And while it may seem in these cases that you’re saving money by getting six or seven years out of a piece of kit that was expected to last just three, Kakanis reckons that if you look at what this long-term maintenance is actually costing you, “you’re probably spending more money than if you’d refreshed the infrastructure”.

The Sundata MD explained that once your equipment’s three-year warranty runs out, you effectively move onto a break/fix contract — and each successive year of such a contract is significantly more costly than the last, because the manufacturer has to hold parts that are now out of date. “Those three years’ worth of warranty or maintenance costs, for years four, five and six [of the equipment’s life], is typically more than it costs to buy a new server.”

A variety of other issues arise with using old equipment. For example, an old server’s operating systems may not be compatible with the rest of your kit, meaning disaster recovery can become very challenging. Or you may find that your ageing server’s software has passed the vendor’s end-of-support date, meaning they no longer provide patches for it.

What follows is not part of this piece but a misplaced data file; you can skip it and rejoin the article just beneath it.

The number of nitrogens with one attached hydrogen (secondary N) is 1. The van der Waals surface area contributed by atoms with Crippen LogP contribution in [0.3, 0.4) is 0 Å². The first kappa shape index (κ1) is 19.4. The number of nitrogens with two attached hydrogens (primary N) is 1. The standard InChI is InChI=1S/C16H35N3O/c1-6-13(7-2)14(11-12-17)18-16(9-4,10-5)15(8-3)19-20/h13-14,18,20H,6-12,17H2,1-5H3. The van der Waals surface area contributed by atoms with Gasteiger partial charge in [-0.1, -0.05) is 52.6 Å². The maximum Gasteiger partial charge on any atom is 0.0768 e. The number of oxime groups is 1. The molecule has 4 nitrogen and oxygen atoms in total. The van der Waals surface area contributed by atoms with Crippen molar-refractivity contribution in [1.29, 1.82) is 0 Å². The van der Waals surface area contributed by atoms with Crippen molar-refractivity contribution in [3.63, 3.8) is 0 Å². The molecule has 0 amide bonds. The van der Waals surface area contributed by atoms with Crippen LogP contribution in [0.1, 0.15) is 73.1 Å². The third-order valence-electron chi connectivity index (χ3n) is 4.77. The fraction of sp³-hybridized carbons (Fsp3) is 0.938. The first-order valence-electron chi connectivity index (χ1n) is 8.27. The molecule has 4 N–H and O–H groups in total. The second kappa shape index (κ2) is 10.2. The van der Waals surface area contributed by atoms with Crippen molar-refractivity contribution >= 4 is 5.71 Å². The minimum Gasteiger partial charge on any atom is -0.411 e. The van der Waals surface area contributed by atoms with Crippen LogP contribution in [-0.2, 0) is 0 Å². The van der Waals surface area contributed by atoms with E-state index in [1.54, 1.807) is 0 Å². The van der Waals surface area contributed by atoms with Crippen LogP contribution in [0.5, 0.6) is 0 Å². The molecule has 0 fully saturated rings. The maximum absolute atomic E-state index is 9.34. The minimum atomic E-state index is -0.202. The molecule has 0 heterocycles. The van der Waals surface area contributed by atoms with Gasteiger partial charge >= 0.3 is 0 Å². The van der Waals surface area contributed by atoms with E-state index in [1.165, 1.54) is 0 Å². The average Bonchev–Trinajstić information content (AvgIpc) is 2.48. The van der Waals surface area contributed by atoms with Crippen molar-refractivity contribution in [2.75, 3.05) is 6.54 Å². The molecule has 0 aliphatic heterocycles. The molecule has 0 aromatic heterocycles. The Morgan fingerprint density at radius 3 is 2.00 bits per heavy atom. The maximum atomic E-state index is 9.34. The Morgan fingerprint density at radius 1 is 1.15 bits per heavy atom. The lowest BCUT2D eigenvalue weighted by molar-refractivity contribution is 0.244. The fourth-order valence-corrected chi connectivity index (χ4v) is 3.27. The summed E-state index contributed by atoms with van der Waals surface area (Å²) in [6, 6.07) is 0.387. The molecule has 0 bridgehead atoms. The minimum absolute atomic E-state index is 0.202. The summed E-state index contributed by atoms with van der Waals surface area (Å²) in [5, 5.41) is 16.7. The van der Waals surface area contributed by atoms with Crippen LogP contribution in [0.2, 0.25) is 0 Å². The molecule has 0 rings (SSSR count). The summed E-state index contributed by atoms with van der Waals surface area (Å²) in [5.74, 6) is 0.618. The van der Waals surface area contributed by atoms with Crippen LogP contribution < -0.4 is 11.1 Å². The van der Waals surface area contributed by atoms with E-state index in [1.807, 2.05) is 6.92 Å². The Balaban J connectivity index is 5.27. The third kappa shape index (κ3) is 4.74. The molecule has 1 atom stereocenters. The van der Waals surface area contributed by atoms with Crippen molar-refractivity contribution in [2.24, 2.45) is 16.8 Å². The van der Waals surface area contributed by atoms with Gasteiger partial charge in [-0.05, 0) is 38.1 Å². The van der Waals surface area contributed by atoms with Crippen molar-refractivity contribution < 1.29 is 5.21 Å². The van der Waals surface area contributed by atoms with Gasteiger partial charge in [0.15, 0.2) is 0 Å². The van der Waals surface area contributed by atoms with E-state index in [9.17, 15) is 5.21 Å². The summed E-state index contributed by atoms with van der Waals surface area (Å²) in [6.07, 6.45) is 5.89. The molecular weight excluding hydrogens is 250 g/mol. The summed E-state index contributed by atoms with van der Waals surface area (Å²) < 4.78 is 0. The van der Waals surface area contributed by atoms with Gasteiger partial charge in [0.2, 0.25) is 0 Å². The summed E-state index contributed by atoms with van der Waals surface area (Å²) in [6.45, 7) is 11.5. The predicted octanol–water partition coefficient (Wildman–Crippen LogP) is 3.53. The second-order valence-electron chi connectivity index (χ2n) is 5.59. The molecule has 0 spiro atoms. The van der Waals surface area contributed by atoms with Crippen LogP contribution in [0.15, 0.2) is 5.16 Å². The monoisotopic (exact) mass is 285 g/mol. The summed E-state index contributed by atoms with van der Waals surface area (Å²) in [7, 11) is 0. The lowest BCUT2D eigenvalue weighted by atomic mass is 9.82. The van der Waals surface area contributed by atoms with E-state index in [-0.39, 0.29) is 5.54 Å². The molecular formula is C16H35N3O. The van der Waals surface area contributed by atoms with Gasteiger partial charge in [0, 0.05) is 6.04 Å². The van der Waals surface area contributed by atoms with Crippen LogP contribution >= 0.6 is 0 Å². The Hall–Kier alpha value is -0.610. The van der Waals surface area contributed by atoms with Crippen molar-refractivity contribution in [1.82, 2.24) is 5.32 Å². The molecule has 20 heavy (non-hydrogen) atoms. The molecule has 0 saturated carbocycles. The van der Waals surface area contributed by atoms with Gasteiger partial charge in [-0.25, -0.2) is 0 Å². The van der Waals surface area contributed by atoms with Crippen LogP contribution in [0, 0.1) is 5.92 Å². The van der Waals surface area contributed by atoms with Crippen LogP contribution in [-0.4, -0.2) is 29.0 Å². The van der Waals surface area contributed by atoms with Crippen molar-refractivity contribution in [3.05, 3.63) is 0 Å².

And if you do have an outage — say, if some malware exploits an unpatched vulnerability in your ageing server’s unsupported OS and that server goes down — then the cost to the business may be “orders of magnitude greater than what the replacement cost would have been”, Kakanis said.

“I’m not suggesting that people toss out everything when it gets to the end of three years,” he said. A year of tactical delay while the organisation decides on the cloud question can be prudent, Kakanis said, “but if you do that three or four years in a row, you’ve ended up in a situation where you’ve burned money. It’s about doing a risk assessment that’s beyond the current year.”

This and other considerations are the topic of a comprehensive IDC white paper, ‘The Cost of Retaining Ageing IT Infrastructure’, which delves into further detail on why a buy-and-hold strategy isn’t effective in times of sharp budget challenges and how companies can reduce their operational expenses by refreshing their servers.

For those trying to decide between doing an on-premise refresh and moving to some sort of public or hybrid cloud environment, Kakanis suggested that it’s necessary to take a long-term view of the issue. “If you’re looking at this from just from the perspective of this year’s budget, you’re probably always going to default to just another year’s Band-Aid.”

But if your business can look at the issue with a three-year outlook, and a three-year projection of costs, “then you get a far more realistic comparison between Option A, which is Band-Aiding; Option B, which is on-site refresh; and Option C, which is some sort of cloud solution.”